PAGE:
When you spend enough time in Iraq and Afghanistan, the scenery starts to overlap, and you can forget which theater you’re currently in. Especially when the Danger Rangers all start to look the same. That was the feeling freelance reporter Courtney Body got Wednesday, when she spotted something in Iraq that didn’t want quite belong.
Body was stopped at an Iraqi checkpoint traveling toward Mosul on May 10, when a Ford Ranger in a passing convoy caught her attention: The insignia on the pickup truck wasn’t for Iraqi security forces… but for the Afghan National Army.
“It’s so familiar to me after all those years in Afghanistan to see the ANA Ford Ranger, and because I was intently looking at the MRAPs, I just caught it,” Body told Task & Purpose. “It was definitely a moment where I had to remind myself where I was, and question how in the world that vehicle ended up outside of Mosul in Iraq.”
Body spent six and a half years in Afghanistan covering the war and recognized the green, red, and black emblem immediately. It’s plastered all over Afghan army posters, equipment, vehicles, and soldiers around the country. Here it is up close:
The truck was passing through the checkpoint along with two MRAPs, according to Body. It pulled over and she was able to snap a photo of its passengers, who were donning Iraqi army uniforms. There was also a woman in the backseat. Other than the Afghan army sticker on the truck, Body said the convoy had no identifying markings, so there’s no confirmation that it was an official vehicle of Iraqi security forces.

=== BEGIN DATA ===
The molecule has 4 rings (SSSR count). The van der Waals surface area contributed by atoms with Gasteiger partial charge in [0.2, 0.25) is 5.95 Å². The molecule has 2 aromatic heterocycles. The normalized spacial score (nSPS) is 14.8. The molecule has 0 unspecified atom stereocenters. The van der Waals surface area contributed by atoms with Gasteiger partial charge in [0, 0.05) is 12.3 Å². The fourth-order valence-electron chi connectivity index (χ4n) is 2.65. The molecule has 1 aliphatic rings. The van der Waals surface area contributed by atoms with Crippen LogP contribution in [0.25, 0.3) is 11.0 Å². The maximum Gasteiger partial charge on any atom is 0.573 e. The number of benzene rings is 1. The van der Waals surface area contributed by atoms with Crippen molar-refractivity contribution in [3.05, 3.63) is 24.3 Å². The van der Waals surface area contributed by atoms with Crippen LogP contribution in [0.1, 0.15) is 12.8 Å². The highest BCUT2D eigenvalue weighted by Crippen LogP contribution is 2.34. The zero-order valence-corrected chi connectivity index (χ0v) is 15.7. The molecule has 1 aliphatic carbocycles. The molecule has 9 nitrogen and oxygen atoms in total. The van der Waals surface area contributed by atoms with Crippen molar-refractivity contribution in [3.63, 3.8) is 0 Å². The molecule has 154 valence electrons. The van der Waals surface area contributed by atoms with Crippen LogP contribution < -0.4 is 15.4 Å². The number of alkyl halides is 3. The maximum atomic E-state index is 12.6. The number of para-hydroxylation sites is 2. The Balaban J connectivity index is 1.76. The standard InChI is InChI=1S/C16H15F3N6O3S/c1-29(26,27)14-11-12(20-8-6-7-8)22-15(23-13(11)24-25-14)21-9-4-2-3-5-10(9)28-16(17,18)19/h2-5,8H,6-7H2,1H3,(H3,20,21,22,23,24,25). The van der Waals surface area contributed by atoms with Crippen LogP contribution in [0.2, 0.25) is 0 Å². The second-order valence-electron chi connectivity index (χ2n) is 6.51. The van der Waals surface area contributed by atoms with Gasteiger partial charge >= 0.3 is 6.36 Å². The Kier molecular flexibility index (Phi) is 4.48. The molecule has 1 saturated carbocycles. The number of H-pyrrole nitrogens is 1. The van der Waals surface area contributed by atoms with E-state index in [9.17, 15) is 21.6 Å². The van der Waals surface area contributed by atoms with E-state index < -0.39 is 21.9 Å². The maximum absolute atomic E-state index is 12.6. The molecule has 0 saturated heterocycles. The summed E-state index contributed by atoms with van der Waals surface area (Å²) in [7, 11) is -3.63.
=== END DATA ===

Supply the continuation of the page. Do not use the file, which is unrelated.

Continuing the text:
So, how the hell did it get there? And why? Body was unsure, but has heard rumors of Afghan army trucks spotted elsewhere in Iraq. Task & Purpose reached out to Program Executive Office Combat Support and Combat Service Support, the U.S. Army office that equipped the Afghan security forces with the Ford Rangers, to determine if any Ford Rangers were intentionally redirected to Iraq.
“The U.S. Army facilitated the procurement and delivery of thousands of Ford Ranger trucks to the Afghan National Army and Afghan National Police, concluding in 2012,” said Michael D. Clow, a spokesman for the office, in an email to Task & Purpose. “The managing program office has not facilitated the transfer of any vehicles out of Afghanistan, and we cannot speculate on the origin or disposition of the truck in the image.”
So, there goes that theory.
For those of you who never have had the pleasure of traversing this part of world, here’s a map pinpointing Mosul in relation to Afghanistan. There’s pretty much only one way to get there: via Iran.
The Ford Ranger pickups are routinely used by the Afghan security forces to truck police and soldiers around Afghanistan. According to a U.S. Army press release, 31,000 light pickup trucks, acquired through an authorized dealer of Ford called Global Fleet Sales, were fielded to the Afghan army and police in 2011. An additional 10,000 were scheduled to be fielded by 2012.
Here’s a photo of ANA Ford Ranger in its normal setting.
If you’ve spent time in Iraq and have seen Afghan National Army or police trucks there — or have any info on how they got there — shoot us an email at firstname.lastname@example.org.
UPDATE: This story was updated to include a statement from U.S. Army Program Executive Office Combat Support & Combat Service Support (Updated 5/12/2017; 2:07 pm).